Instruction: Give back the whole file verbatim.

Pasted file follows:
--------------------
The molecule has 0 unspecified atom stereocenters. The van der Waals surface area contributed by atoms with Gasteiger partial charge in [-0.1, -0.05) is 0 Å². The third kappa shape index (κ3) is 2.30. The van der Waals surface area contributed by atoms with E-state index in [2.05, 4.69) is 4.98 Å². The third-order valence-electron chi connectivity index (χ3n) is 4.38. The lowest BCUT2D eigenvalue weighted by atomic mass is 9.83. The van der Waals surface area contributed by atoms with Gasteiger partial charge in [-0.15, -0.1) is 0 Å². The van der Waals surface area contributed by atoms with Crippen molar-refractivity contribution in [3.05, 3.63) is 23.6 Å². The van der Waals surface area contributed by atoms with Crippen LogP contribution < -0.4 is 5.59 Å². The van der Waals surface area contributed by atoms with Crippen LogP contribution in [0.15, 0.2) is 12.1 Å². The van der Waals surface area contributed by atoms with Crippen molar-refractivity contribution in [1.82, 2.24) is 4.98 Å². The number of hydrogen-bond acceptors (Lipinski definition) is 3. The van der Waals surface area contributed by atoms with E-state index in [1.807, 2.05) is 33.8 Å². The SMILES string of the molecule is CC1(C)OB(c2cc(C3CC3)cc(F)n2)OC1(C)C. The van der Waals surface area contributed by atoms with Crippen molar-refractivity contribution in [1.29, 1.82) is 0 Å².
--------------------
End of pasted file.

The molecule has 0 unspecified atom stereocenters. The van der Waals surface area contributed by atoms with Gasteiger partial charge in [-0.1, -0.05) is 0 Å². The third kappa shape index (κ3) is 2.30. The van der Waals surface area contributed by atoms with E-state index in [2.05, 4.69) is 4.98 Å². The third-order valence-electron chi connectivity index (χ3n) is 4.38. The lowest BCUT2D eigenvalue weighted by atomic mass is 9.83. The van der Waals surface area contributed by atoms with Gasteiger partial charge in [-0.15, -0.1) is 0 Å². The van der Waals surface area contributed by atoms with Crippen molar-refractivity contribution in [3.05, 3.63) is 23.6 Å². The van der Waals surface area contributed by atoms with Crippen LogP contribution < -0.4 is 5.59 Å². The van der Waals surface area contributed by atoms with Crippen LogP contribution in [0.15, 0.2) is 12.1 Å². The van der Waals surface area contributed by atoms with Crippen molar-refractivity contribution in [1.82, 2.24) is 4.98 Å². The number of hydrogen-bond acceptors (Lipinski definition) is 3. The van der Waals surface area contributed by atoms with E-state index in [1.807, 2.05) is 33.8 Å². The SMILES string of the molecule is CC1(C)OB(c2cc(C3CC3)cc(F)n2)OC1(C)C. The van der Waals surface area contributed by atoms with Crippen molar-refractivity contribution in [1.29, 1.82) is 0 Å².